Warning: Machismo Kills. How One City in Colombia is Putting Women First

Joaquín Sarmiento/FNPI

If you’ve ever had the notion that your big strong male partner is going to protect you and provide for you, you are not alone. This cultural norm runs particularly deep in Latin cultures, where the term machismo is positively identified by traditional men who see it as their duty to protect and provide for their families. But the negative implications of machismo — violence, rigid gender roles, and the expectation that men should maintain financial control of the family — can have devastating impacts for women and children.

This article about The City of Women, a place on the outskirts of the Colombian city Turbaco, is a fascinating window into how women can come together to protect and care for other, more marginalized women in their communities.

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What’s Stronger California Doing for Gender Equality?

It’s Time Network hosted a conference call this past week that gave a window for states across the country to learn about California’s efforts to grow gender equality movements. The call featured Jessica Stender of Equal Rights Advocates, who has been coordinating and enacting many steps of a legislative agenda for women in California. The call was well-received nationally, with people registered from 16 states.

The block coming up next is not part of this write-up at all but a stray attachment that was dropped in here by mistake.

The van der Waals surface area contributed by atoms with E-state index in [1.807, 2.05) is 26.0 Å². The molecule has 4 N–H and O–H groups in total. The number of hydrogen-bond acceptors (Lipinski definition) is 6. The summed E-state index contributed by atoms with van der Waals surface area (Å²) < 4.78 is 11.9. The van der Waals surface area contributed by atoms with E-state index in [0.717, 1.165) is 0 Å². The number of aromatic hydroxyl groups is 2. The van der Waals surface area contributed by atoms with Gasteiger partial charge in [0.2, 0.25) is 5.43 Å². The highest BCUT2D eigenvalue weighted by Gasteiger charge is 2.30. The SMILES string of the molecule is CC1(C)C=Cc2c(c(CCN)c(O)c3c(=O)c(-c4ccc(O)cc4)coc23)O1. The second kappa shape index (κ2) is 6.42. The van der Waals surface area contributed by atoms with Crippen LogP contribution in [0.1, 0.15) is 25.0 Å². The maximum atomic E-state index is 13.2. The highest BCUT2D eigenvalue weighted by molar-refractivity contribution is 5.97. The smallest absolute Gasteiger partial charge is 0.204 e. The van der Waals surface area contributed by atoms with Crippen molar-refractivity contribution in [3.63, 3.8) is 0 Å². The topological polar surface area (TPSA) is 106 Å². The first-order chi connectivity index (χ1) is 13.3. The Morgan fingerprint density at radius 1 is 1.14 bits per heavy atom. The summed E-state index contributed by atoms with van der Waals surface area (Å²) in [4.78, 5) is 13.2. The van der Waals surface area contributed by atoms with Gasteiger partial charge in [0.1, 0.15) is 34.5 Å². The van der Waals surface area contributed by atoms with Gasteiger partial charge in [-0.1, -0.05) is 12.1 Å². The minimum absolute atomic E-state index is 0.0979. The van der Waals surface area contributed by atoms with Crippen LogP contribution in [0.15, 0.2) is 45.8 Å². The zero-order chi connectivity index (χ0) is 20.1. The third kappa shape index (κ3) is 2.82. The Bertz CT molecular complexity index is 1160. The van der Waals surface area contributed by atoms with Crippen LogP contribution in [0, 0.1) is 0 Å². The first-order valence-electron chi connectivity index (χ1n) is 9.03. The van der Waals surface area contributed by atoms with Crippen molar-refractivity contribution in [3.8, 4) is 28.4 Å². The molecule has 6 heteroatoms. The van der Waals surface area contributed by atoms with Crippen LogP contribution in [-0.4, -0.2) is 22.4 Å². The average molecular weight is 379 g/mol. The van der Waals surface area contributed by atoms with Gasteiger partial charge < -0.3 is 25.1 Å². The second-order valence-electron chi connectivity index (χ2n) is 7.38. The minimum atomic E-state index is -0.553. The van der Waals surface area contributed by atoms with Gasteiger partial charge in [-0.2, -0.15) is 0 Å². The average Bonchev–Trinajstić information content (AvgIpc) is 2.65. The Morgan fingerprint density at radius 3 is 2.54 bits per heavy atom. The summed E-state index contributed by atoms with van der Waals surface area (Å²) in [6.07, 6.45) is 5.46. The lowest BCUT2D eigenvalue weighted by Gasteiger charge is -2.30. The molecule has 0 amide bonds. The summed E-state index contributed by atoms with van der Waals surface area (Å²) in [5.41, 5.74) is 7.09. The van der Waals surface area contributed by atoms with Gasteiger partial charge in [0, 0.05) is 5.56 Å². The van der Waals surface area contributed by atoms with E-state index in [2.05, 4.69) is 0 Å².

From Betsy McKinney and the It’s Time Network team:

Thank you for joining us for Tuesday’s virtual convening to learn about how we can support policy agendas that lift women and children out of poverty, ensure fair pay and family-friendly workplaces, and more, focusing on the Stronger California legislation.

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Joy-Ann Reid to Receive African American Policy Forum’s Journalism Award

Joy-Ann Reid

On June 10th, an authoritative voice leading the resistance and challenging both the left and right, Joy-Ann Reid, will receive the George Curry Drum Major for Justice Award for Excellence in Journalism.

The award ceremony, Say Her Name: 20 Years of Intersectionality in Action, will be hosted by Kimberlee Crenshaw, co-founder of AAPF and professor of law at Columbia University and UCLA. Crenshaw is also a  major figure in the movement to fund philanthropy specifically for women and girls of color.

Rep. Keith Ellison, Democrat, Minnesota

The ceremony will also mark the 20th anniversary for AAPF, and will include playwright/activist Eve Ensler, as well as Rep Keith Ellison (D-MN-5), who has been a supporter of the rights of Muslim Americans and received the Utne Reader’s Visionary Award in 2011 for his work.

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Will the Trump Administration Let Girls Learn, or End One of Philanthropy’s Most Successful Campaigns?

Confusion reigns in Trumpland. And lack of awareness in decision-making appears to be rampant in the Trump Administration.